The Bathurst 1000 carries a similar kind of mystique to the Daytona 500 in its home country, and is treated in a similar fashion. Drivers can become legendary simply by winning this race and this race alone- something that can’t be said about the other rounds on the V8 Supercars calendar. This race tends to favor the largest teams in the sport, though there has been some variety in the top 5 as of the past few years, with some of the smaller teams making statements with a finish either on or just off the podium.
Though he is presently the most dominant force in the series, Jamie Whincup is not as dominant in the win column at Bathurst as one would suspect. Since the series switched to the co-driver format in 2010, he has only won The Great Race once (in 2012). That being said, he also has finished second twice in the co-driver era, and as such will be the favorite to win this event for the fifth time in his career.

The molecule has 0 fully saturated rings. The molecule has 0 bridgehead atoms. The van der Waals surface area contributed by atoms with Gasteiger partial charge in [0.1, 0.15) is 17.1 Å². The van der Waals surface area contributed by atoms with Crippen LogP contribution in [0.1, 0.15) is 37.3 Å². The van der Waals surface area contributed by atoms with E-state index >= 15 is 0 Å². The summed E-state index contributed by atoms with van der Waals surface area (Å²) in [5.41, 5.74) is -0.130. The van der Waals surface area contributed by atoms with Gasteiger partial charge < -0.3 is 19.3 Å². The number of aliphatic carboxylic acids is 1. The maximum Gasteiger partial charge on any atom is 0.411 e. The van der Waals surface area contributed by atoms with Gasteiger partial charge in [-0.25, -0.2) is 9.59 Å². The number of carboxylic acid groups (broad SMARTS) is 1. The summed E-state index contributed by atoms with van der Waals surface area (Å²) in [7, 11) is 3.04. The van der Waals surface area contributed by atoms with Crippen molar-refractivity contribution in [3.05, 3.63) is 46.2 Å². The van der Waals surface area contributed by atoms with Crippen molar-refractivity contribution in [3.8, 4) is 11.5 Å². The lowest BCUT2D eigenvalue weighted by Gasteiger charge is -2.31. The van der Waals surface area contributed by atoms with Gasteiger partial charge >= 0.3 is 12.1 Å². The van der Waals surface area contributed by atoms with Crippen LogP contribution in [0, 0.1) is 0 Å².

Following right on his heels will be his Red Bull Racing Australia teammate, Craig Lowndes. Craig will be gunning for his sixth win on the Mountain in 2014, and has missed the podium only once since 2006. Barring the unexpected, he will almost certainly be on the podium this time around. Both drivers will be sporting a special “blue camoflauge” livery this weekend, and will be hoping that they sneak away “unseen” off the front of the field to victory.
Behind the powerhouse that is RBRA, the Holden Racing Team will also be in contention for the win. Bathurst tends to bring out the best of HRT, and driver Garth Tander has two victories with the team in the 2009 and 2011 editions of this event. Though he has lost his co-driver from the past three seasons, Nick Percat, he now has Warren Luff, who was Craig Lowndes’ co-driver in recent seasons. The pairing will be in the mix for a podium spot if they can avoid trouble.